Famed director Alfred Hitchock sat for this hour-long interview with Tom Snyder for The Tomorrow Show in 1973. Even the normally inept Snyder seems to up his interviewer’s game around the master (who is framed with his iconic profile in full view, as you can see below).
Synder tells Hitch at the outset that he wants to discuss “ideas” and not just talk about films. He’s fairly successful (for Tom Synder). Hitchcock is on form here, this is a delight.
This Channel 4 UK program from the mid-80s compiles some incredible performances culled from Tony Wilson’s late 70s Granada TV series, So It Goes. Includes the Sex Pistols, The Clash, Buzzcocks, Iggy Pop (with horsetail sticking out of his ass and saying “fucking” on 70s TV), The Fall, The Jam, Elvis Costello, Blondie, Penetration, Wreckless Eric, Ian Dury, Tom Robinson, Magazine, John Cooper Clarke, XTC, Siouxsie and the Banshees, Sham 69 and ending with the classic clip of Joy Division performing “Shadow Play.” Many of the groups represented here were making their TV debuts on So It Goes, a regional tea-time program.
Commemorating the Civil War’s upcoming 150th anniversary, NPR is currently showcasing a nice collection of stereoview photographs—some familiar, some not—from the war. All the photos are courtesy of the National Museum of American History.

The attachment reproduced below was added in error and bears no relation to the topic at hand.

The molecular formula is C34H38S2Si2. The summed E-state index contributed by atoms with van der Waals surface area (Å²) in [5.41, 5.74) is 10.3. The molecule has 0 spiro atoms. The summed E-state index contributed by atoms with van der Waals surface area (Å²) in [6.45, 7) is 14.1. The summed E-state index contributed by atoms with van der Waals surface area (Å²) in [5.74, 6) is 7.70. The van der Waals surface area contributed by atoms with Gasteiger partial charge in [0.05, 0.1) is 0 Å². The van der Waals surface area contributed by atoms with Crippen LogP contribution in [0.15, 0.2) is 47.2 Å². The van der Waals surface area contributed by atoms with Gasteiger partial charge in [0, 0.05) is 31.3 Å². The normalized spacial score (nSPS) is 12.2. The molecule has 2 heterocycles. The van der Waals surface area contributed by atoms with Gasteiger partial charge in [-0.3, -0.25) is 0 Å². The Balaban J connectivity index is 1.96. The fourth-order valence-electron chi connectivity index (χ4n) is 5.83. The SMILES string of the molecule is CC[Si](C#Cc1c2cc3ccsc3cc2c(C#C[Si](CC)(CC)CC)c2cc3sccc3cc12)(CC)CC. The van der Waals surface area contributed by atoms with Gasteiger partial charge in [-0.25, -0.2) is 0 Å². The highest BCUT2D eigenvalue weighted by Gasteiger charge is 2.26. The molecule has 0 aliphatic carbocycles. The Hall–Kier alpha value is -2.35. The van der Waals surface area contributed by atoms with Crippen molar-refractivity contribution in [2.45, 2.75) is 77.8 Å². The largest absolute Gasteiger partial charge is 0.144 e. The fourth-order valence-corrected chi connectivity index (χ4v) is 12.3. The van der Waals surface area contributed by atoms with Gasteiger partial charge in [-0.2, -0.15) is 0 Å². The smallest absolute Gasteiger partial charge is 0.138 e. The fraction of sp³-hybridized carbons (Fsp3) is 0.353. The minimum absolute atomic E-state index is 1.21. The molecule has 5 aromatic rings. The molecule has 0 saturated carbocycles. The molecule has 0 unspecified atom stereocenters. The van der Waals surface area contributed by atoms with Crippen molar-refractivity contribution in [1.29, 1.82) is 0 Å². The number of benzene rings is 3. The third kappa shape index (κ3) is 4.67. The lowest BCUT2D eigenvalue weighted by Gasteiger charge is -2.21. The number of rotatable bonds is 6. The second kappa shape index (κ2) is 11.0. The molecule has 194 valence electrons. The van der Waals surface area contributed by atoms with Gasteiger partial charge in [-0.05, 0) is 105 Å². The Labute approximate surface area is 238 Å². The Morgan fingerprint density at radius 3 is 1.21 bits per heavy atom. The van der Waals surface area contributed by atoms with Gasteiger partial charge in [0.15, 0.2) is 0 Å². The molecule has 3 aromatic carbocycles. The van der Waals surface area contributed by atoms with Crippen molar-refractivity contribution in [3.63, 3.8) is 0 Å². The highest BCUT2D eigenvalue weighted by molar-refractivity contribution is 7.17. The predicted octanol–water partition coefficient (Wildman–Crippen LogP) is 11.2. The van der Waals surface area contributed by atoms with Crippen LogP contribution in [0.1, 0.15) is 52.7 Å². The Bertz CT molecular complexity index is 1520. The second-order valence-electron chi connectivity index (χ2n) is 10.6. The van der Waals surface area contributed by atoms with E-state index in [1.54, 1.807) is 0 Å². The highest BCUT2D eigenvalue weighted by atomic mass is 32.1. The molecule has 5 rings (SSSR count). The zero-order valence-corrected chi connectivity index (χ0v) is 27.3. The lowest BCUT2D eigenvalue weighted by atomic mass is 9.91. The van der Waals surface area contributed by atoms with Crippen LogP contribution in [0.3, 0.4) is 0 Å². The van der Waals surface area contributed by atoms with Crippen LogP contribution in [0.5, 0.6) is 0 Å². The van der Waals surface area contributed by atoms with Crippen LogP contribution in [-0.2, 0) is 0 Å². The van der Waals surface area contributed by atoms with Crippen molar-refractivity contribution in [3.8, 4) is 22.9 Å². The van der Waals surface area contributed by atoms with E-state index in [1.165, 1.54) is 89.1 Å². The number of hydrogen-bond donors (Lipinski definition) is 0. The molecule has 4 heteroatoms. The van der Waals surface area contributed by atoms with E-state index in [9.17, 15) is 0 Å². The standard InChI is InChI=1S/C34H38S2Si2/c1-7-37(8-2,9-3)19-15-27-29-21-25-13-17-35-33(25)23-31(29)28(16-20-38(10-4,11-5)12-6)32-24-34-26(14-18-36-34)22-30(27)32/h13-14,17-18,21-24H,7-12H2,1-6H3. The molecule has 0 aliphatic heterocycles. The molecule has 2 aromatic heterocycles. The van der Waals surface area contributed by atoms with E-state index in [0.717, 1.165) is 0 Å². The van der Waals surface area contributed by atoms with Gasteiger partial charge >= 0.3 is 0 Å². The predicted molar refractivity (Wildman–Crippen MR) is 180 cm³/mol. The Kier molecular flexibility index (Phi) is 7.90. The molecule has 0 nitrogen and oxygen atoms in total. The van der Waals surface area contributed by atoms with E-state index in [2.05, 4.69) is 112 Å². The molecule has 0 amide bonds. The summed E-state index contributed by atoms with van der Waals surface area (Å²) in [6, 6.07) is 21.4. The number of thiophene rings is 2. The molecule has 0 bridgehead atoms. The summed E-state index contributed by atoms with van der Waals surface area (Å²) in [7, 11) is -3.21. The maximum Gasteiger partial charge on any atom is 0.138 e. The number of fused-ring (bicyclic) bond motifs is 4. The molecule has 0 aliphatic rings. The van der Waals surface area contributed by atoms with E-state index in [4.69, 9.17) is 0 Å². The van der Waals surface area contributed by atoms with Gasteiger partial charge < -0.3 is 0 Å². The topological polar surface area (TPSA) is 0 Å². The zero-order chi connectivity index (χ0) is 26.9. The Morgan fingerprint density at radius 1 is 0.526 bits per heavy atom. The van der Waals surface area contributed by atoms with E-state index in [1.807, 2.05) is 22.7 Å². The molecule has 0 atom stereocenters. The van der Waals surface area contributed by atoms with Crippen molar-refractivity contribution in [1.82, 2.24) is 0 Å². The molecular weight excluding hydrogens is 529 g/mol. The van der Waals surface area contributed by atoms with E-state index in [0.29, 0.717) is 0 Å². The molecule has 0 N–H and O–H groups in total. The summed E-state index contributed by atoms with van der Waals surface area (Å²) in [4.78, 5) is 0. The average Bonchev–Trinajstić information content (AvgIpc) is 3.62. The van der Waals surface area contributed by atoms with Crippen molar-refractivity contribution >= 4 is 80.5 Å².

To toke or not to toke, or rather did he toke, that is the question. That’s right, you heard me, did the Bard smoke weed?
Not to get all “Lord Buckley” on you finger-poppin’ daddys, but is it possible that Willie the Shake was a “viper”? That’s what a controversial paleontologist wants to find out.
After some two dozen pipes were found buried in Shakespeare’s garden, many containing residues of smoked cannabis, a South Africa scientist named Francis Thackeray, with help from Professor Nikolaas van der Merwe of Harvard University, obtained fragments of these pipes via the Shakespeare Birthplace Trust. They handed them over to South African Police forensic scientists for lab analysis. Low levels of marijuana residue was found in the pipes.
Cannabis was known to have been cultivated at the time in England and so it is certainly plausible that Shakespeare partook of the herb superb, but it would take looking at bone samples to say for sure. (Two of the pipes also tested positive for traces of cocaine, but this is a more difficult to swallow than the idea of the Bard smoking the “noted weed,” as cocaine first gets synthesized around the time of the Civil War).
Thackery says that his team could get into Shakespeare’s final resting place—he was buried under a church in Stratford-upon-Avon—unobtrusively, because a full exhumation of the body is not required and the remains would not have to be disturbed at all. Good thing, too, because Shakespeare was notoriously wary of anyone screwing around with his skeleton. A curse is engraved on his tomb that reads:
“Good frend for Jesus sake forebeare/ To digg the dust encloased heare/ Bleste be the man that spares thes stones/ And curst be he that moves my bones.”